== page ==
World food prices continue their upward trend and are now at their highest level since February 2015, the latest Food and Agriculture Organisation (FAO) food price index has shown.
The United Nations food body’s index measures monthly changes for a basket of cereals, oilseeds, dairy products, meat and sugar. The basket averaged 175.5 points in February, up 0.5% on January levels.
More significantly, this latest increase has pushed food prices on international to 17.2% above their levels in the same month last year. The FAO index for January was particularly high, with food prices driven up by a sever drought in East Africa.
The FAO now expects cereals output to reach 2.6 billion tonnes in the 2016 season, up 0.3% on previous forecasts. The FAO said that its first forecast of global wheat production in 2017 stood at 744.5m tonnes, a 1.8% decline from the 2016 record level but above the last five-year average.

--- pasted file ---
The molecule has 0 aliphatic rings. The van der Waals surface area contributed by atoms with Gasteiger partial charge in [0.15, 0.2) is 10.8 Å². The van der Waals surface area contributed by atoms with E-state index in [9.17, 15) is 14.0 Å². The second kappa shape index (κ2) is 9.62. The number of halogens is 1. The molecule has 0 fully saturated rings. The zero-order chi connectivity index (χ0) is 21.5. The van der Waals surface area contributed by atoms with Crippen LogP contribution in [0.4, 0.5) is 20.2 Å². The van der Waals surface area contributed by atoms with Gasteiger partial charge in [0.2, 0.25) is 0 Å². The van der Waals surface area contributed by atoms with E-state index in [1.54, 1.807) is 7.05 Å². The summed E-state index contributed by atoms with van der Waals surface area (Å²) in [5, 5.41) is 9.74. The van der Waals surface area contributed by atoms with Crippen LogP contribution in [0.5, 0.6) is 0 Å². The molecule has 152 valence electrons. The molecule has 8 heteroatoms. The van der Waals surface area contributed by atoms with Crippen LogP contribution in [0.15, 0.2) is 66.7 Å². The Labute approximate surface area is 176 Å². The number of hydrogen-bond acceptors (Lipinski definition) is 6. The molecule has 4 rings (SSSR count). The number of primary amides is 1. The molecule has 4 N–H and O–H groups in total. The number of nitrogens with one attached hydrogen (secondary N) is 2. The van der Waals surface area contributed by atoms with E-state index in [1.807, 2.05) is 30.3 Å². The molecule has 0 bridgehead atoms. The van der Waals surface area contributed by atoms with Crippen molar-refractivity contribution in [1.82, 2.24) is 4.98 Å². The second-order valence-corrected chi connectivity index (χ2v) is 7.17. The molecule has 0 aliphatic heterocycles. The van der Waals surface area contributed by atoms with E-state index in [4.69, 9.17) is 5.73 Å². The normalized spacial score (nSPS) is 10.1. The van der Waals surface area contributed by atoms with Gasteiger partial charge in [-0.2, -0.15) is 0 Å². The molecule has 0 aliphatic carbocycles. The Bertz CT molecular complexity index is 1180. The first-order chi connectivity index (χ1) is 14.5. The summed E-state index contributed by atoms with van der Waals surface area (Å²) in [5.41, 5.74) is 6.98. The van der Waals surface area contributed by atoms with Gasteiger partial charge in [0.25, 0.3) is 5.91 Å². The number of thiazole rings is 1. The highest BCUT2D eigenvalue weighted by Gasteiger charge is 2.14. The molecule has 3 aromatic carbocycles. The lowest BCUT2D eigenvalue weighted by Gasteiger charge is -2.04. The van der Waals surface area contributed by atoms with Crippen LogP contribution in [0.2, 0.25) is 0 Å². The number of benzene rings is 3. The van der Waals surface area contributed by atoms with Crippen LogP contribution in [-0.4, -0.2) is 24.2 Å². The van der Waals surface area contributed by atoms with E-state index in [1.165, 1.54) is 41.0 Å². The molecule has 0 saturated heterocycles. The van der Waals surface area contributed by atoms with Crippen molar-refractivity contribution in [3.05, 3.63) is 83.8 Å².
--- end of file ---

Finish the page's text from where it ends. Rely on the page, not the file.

“With the exception of vegetable oils, the indices of all other commodities used in the calculation of the FFPI rose in February, especially of cereals,” the FAO stated.
Global dairy prices continue to rise. The FAO Dairy Price Index averaged 194.2 points in February, up slightly from the previous month and reaching its highest level since August 2014. At this level, it is 52 points, or 37%, higher than the corresponding period last year.
“While dairy markets are awaiting the emerging trend for export availabilities from the EU and the US as the current dairy year unfolds, supplies to the international market continue to be adequate considering the level of demand,” the FAO said.
“Looking at the general market trends over the past 12 months, butter-fat has been the dairy commodity in strongest demand, which caused butter and whole milk powder prices to increase by substantially more than those of skimmed milk powder and cheese.”
The FAO meat price index averaged 160.6 points in February, up 1.7 points (1.1%) from January, with prices of bovine and ovine meat receiving a boost while those of poultry and pig meat were little changed.
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